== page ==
Moms Are Ready For Online Grocery Shopping

Online grocery shopping is not a new concept. It’s been tried and many have failed, but as with everything, it’s all about timing. Stores like Wegmans are seeing early success on their second trial because of advances in technology and personalization. Tying personal shopper to the online buying process has been one way Wegmans has been able to satisfy moms who want thin asparagus versus just an order of asparagus. 

All said and done, online grocery shopping is small — only about four percent of total U.S. grocery business. But a Booz & Company research report says that 54% of grocery customers have bought at least one item online, indicating that widespread adoption is right around the corner.

Moms are tired of pushing carts with babies and children in tow. And if the delivery is free, it saves her monthly household gas budget. According to a 2014 Yahoo mom study, moms are busy trying to fit a 30-hour day into 24 hours, making online grocery shopping a must-have try convenience even if she is just ordering online and going through the drive-through for pick up. 



Online grocery shopping is poised to explode. Amazon and Google are now getting into the mix. Every day I come home to see Google Express packages being logged in by the doorman. And Amazon Fresh with its excellent delivery and great prices will be big contender. 

Grid Dynamics conducted a study of over 100 leading grocery stores in the U.S., Europe, Canada and Australia. I spoke to Grid’s client partner, Rahul Bindlish, who believes the key to success will be delivering a great experience for moms through personalization and convenience features, not just groceries alone.

“Consumers want an intuitive user experience, giving them the flexibility to shop and consume grocery-related content anytime, anywhere on their preferred medium. At the same time, grocers gain a 360-degree real-time view of customer behavior allowing them to create targeted marketing and personalized promotions to drive customer behavior and maximize returns,” replied Rahul.

In addition, Rahul believes online grocery platforms will need to think beyond first-generation grocery delivery options. For example, he expressed the importance of letting consumers opt for in-store or home delivery; view nutritional and brand information; create and write reviews; add ingredients to their cart directly from recipes and cooking-related content; save, manage and share shopping lists; create custom orders (from the bakery, for example); and manage loyalty cards and points.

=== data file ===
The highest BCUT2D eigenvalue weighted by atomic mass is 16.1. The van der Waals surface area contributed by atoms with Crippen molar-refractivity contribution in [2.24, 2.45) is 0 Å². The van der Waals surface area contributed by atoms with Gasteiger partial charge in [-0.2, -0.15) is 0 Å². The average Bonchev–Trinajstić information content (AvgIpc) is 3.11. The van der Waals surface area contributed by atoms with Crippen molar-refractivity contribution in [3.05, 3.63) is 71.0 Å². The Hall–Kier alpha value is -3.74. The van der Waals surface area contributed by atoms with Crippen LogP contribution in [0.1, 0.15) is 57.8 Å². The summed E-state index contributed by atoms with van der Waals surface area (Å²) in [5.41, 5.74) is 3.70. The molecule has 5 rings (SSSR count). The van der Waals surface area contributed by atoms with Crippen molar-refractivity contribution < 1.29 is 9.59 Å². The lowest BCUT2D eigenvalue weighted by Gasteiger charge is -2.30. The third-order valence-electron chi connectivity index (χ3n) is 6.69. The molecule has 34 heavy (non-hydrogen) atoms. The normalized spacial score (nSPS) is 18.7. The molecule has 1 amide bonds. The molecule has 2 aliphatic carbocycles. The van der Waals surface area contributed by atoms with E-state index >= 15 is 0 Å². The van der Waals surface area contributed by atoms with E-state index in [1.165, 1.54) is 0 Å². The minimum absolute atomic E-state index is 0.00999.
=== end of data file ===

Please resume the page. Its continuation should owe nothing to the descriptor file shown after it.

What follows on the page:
But to make the online grocery experience really stick with moms, Rahul had a couple of other tips to share:

Give her options. “Let’s say she goes online because she has a party for 20 and a budget of $300. She wants options. She wants a mobile app that allows her to pick and choose what she wants to have on the menu, identifies the ingredients and creates a shopping list for her. From there she can choose to buy online and pick everything up at the store or have the items shipped.”

She wants convenience. If a mom creates a shopping list online, serve up coupons based on her list making it easy and eliminating the need to clip coupons. Majority of households have the same items on their shopping lists from week to week. Stores need to build features that capture regular purchases. And she wants one-stop shopping for managing and budgeting, track expenses and rewards. Digital receipts make it easy for her to track expenses.

She wants easily accessible information. Moms have high expectations for food information beyond the ingredients and health information. She’s looking for organic food, ethnic, local food.

The future is bright for online grocery shopping. The US Grocery industry is on the crossroads of a major shift. It’s just a question of time when your favorite grocery store will offer the convenience of shopping anytime, anywhere using your favorite medium.

Next story loading loading..